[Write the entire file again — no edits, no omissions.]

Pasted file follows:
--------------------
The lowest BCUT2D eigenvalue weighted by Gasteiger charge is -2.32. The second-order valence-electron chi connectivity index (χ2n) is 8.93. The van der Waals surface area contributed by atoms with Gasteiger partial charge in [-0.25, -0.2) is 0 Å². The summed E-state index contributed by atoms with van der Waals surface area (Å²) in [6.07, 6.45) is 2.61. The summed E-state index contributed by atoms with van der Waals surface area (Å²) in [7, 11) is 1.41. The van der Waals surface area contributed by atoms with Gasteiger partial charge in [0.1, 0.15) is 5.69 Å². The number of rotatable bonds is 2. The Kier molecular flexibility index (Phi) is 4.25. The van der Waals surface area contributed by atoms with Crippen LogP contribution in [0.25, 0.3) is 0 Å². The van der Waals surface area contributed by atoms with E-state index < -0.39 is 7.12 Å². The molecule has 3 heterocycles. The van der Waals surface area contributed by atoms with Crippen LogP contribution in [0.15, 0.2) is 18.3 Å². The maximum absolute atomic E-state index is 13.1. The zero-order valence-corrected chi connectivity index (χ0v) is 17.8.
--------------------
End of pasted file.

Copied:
The lowest BCUT2D eigenvalue weighted by Gasteiger charge is -2.32. The second-order valence-electron chi connectivity index (χ2n) is 8.93. The van der Waals surface area contributed by atoms with Gasteiger partial charge in [-0.25, -0.2) is 0 Å². The summed E-state index contributed by atoms with van der Waals surface area (Å²) in [6.07, 6.45) is 2.61. The summed E-state index contributed by atoms with van der Waals surface area (Å²) in [7, 11) is 1.41. The van der Waals surface area contributed by atoms with Gasteiger partial charge in [0.1, 0.15) is 5.69 Å². The number of rotatable bonds is 2. The Kier molecular flexibility index (Phi) is 4.25. The van der Waals surface area contributed by atoms with Crippen LogP contribution in [0.25, 0.3) is 0 Å². The van der Waals surface area contributed by atoms with E-state index < -0.39 is 7.12 Å². The molecule has 3 heterocycles. The van der Waals surface area contributed by atoms with Crippen LogP contribution in [0.15, 0.2) is 18.3 Å². The maximum absolute atomic E-state index is 13.1. The zero-order valence-corrected chi connectivity index (χ0v) is 17.8.